Venezuelans hit Caracas streets for more protests

Agence France-Presse

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More than 260 people have been injured since a wave of nationwide protests erupted on February 4, in what has grown into the biggest threat to Maduro and his left-wing government

MORE MASS PROTESTS. Venezuelan protesters take part in a rally against the government, in Caracas, Venezuela, 02 March 2014. Miguel Gutierrez/EPA

CARACAS, Venezuela – Thousands of Venezuelans dressed in white, blowing on whistles and blasting horns, protested in Caracas Sunday, March 2, against the government of President Nicolas Maduro, the latest in escalating demonstrations that have left 18 people dead.

Hours earlier, authorities released dozens of protesters and an Italian photographer, but that did nothing to appease demonstrators angry at a soaring crime rate, spiraling inflation, the lack of basic goods and limited democratic rights.

More than 260 people have been injured since a wave of nationwide protests erupted on February 4, in what has grown into the biggest threat to Maduro and his left-wing government since he succeeded socialist icon Hugo Chavez last year.

Students and the opposition have accused the government of heavy handedness in dealing with protests that have roiled the capital Caracas on nearly a daily basis and also spread to other major cities.

After relative calm on Saturday, March 1, Venezuelans hit the streets again on Sunday under the slogan “Caracas is mobilized.”

Many in the noisy demonstration wore white and carried Venezuelan flags.

They also poked fun at Maduro’s decision to call a six-day holiday to mark the beginning of Carnival, an annual celebration that normally sees many Venezuelans leave the cities and head to the beach. Critics say the holiday was a cynical attempt to undermine the demonstrations.

“I prefer a carnival without beach rather than life without freedom,” one banner read.

They also implored Maduro supporters – who have held counter rallies in the past month leading to clashes between the two sides – to “come with us.”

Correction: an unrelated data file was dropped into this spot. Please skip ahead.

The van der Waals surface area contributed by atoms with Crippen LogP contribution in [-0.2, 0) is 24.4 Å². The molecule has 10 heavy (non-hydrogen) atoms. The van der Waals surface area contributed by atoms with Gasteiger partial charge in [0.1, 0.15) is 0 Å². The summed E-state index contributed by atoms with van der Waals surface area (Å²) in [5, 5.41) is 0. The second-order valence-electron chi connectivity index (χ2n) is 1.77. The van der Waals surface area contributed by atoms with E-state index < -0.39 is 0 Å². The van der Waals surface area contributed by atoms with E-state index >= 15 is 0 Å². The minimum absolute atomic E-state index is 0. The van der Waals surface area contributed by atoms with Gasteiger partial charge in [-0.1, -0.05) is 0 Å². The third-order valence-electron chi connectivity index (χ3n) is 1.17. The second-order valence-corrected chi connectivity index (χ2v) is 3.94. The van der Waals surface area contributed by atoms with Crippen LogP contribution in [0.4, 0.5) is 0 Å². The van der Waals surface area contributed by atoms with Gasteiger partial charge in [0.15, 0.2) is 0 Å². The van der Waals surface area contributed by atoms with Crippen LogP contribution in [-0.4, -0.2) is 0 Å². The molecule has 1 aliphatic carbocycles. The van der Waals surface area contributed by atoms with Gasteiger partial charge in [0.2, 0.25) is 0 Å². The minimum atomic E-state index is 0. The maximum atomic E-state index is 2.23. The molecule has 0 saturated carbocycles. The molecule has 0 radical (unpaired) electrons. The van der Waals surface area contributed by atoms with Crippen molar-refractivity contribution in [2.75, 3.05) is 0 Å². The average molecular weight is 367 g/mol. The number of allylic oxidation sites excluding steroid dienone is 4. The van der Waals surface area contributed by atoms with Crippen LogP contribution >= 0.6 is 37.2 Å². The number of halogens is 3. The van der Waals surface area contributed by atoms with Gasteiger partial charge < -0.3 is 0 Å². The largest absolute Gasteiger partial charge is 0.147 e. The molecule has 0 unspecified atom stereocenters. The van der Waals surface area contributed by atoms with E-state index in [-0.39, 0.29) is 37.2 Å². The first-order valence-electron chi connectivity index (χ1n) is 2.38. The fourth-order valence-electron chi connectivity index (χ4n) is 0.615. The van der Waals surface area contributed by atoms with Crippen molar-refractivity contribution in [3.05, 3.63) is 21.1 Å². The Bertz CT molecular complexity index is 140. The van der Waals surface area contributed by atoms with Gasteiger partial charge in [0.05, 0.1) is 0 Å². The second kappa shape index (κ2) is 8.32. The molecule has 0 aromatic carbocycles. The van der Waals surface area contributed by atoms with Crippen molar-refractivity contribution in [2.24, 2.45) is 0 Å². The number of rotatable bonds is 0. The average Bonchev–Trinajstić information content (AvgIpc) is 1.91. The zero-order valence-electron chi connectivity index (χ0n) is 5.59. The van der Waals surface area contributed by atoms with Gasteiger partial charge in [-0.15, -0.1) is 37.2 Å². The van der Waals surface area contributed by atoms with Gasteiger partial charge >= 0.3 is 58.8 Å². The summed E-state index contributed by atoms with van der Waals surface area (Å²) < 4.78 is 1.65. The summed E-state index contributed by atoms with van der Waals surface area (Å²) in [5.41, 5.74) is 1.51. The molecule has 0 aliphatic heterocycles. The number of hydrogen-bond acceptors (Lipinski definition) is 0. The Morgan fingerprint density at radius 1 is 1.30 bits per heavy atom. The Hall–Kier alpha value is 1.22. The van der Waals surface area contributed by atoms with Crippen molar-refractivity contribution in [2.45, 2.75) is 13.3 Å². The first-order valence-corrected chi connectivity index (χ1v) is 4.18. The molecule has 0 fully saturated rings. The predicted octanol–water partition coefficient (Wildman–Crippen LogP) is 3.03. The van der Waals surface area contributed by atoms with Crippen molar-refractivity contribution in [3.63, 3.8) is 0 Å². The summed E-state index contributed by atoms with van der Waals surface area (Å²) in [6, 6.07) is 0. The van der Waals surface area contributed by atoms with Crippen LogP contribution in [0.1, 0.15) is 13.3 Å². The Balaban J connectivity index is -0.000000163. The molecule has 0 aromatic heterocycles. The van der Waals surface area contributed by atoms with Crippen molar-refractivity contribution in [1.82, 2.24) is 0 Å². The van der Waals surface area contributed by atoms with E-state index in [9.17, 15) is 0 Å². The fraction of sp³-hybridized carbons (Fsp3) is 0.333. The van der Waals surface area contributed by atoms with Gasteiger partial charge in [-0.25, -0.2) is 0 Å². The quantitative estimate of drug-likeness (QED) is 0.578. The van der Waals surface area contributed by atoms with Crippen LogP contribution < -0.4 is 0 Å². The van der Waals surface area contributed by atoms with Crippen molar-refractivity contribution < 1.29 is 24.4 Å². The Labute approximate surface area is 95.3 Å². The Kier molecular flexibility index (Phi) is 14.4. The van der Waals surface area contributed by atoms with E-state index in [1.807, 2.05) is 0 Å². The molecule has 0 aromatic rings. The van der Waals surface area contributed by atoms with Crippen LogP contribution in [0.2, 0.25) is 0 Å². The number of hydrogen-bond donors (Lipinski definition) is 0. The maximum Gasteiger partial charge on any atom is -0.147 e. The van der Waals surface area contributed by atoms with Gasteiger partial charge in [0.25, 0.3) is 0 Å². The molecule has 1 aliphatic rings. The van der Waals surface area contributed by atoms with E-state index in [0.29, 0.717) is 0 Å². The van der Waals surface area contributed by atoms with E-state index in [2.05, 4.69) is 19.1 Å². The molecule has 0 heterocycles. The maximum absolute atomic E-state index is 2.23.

“We are demonstrating for the dead,” Argenis Arteaga, an engineering student from Petare, one of the biggest favelas in Latin America, told Agence France-Presse.

“There is no carnival, there is nothing to celebrate.”

‘Coup plot’

Maduro, who denounces the demonstrations as part of a Washington-backed coup plot aimed at toppling his government, has been accused of targeting the domestic and foreign media, while hundreds of people – including opposition leaders – have been detained.

Among them was Italian photographer Francesca Commissari and protesters arrested on Friday, February 28, in Caracas. Commissari declared her freedom on Twitter Sunday, thanking friends, the Italian consulate and her lawyer for securing her release.

Venezuela’s journalist association SNTP confirmed the freeing of Commissari, who lives in Venezuela and works for the local El Nacional newspaper, and about 40 protesters.

A total of 863 people have been arrested since February 9, the NGO Foro Penal said, with 30 still behind bars.

Marco Ruiz, head of the SNTP, said the arrests of foreign reporters were part of a deliberate government policy to intimidate the overseas press in the same way they had already done with local media.

“The pattern of attacks that is repeating itself is now against international correspondents,” Ruiz said.

Among those detained Friday, when protesters clashed with security forces who fired tear gas, were eight foreigners “held for international terrorism,” state VTV television said.

They included US freelance reporter Andrew Rosati, who writes for the Miami Herald, a team of journalists from the US-based Associated Press and Commissari.

It was not immediately clear if all of them had been released. –

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